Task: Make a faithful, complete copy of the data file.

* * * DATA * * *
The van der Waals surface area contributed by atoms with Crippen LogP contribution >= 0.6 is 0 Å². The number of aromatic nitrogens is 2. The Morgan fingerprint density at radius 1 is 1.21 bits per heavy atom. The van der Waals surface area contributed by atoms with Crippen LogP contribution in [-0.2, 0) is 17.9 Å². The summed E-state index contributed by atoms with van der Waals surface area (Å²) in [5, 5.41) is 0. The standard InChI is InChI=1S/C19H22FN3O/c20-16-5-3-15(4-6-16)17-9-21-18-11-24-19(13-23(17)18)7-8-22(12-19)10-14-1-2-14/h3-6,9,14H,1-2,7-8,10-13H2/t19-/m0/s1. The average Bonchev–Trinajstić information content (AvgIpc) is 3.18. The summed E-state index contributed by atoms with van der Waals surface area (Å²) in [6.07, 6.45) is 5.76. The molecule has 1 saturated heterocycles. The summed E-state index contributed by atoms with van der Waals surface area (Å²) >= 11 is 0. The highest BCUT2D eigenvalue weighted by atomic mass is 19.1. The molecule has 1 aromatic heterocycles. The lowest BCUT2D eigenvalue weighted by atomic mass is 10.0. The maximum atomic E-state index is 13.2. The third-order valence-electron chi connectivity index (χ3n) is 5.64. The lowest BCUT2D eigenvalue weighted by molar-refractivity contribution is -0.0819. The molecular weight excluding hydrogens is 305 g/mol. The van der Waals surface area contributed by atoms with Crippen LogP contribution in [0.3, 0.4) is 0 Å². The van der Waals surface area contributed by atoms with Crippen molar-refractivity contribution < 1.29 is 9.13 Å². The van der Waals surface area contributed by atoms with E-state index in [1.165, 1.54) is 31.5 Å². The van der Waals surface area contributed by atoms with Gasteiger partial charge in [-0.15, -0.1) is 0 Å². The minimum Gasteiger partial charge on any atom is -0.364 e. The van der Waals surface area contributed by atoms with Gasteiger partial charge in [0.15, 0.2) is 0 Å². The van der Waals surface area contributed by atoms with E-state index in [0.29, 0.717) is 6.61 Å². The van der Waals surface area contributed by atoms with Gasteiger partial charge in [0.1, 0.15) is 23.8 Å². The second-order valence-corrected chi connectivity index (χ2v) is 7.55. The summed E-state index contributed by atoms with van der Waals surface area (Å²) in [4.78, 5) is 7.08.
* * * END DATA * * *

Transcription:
The van der Waals surface area contributed by atoms with Crippen LogP contribution >= 0.6 is 0 Å². The number of aromatic nitrogens is 2. The Morgan fingerprint density at radius 1 is 1.21 bits per heavy atom. The van der Waals surface area contributed by atoms with Crippen LogP contribution in [-0.2, 0) is 17.9 Å². The summed E-state index contributed by atoms with van der Waals surface area (Å²) in [5, 5.41) is 0. The standard InChI is InChI=1S/C19H22FN3O/c20-16-5-3-15(4-6-16)17-9-21-18-11-24-19(13-23(17)18)7-8-22(12-19)10-14-1-2-14/h3-6,9,14H,1-2,7-8,10-13H2/t19-/m0/s1. The average Bonchev–Trinajstić information content (AvgIpc) is 3.18. The summed E-state index contributed by atoms with van der Waals surface area (Å²) in [6.07, 6.45) is 5.76. The molecule has 1 saturated heterocycles. The summed E-state index contributed by atoms with van der Waals surface area (Å²) >= 11 is 0. The highest BCUT2D eigenvalue weighted by atomic mass is 19.1. The molecule has 1 aromatic heterocycles. The lowest BCUT2D eigenvalue weighted by atomic mass is 10.0. The maximum atomic E-state index is 13.2. The third-order valence-electron chi connectivity index (χ3n) is 5.64. The lowest BCUT2D eigenvalue weighted by molar-refractivity contribution is -0.0819. The molecular weight excluding hydrogens is 305 g/mol. The van der Waals surface area contributed by atoms with Crippen LogP contribution in [0.3, 0.4) is 0 Å². The van der Waals surface area contributed by atoms with Crippen molar-refractivity contribution < 1.29 is 9.13 Å². The van der Waals surface area contributed by atoms with E-state index in [1.165, 1.54) is 31.5 Å². The van der Waals surface area contributed by atoms with Gasteiger partial charge in [-0.15, -0.1) is 0 Å². The minimum Gasteiger partial charge on any atom is -0.364 e. The van der Waals surface area contributed by atoms with Gasteiger partial charge in [0.15, 0.2) is 0 Å². The van der Waals surface area contributed by atoms with E-state index in [0.29, 0.717) is 6.61 Å². The van der Waals surface area contributed by atoms with Gasteiger partial charge in [0.1, 0.15) is 23.8 Å². The second-order valence-corrected chi connectivity index (χ2v) is 7.55. The summed E-state index contributed by atoms with van der Waals surface area (Å²) in [4.78, 5) is 7.08.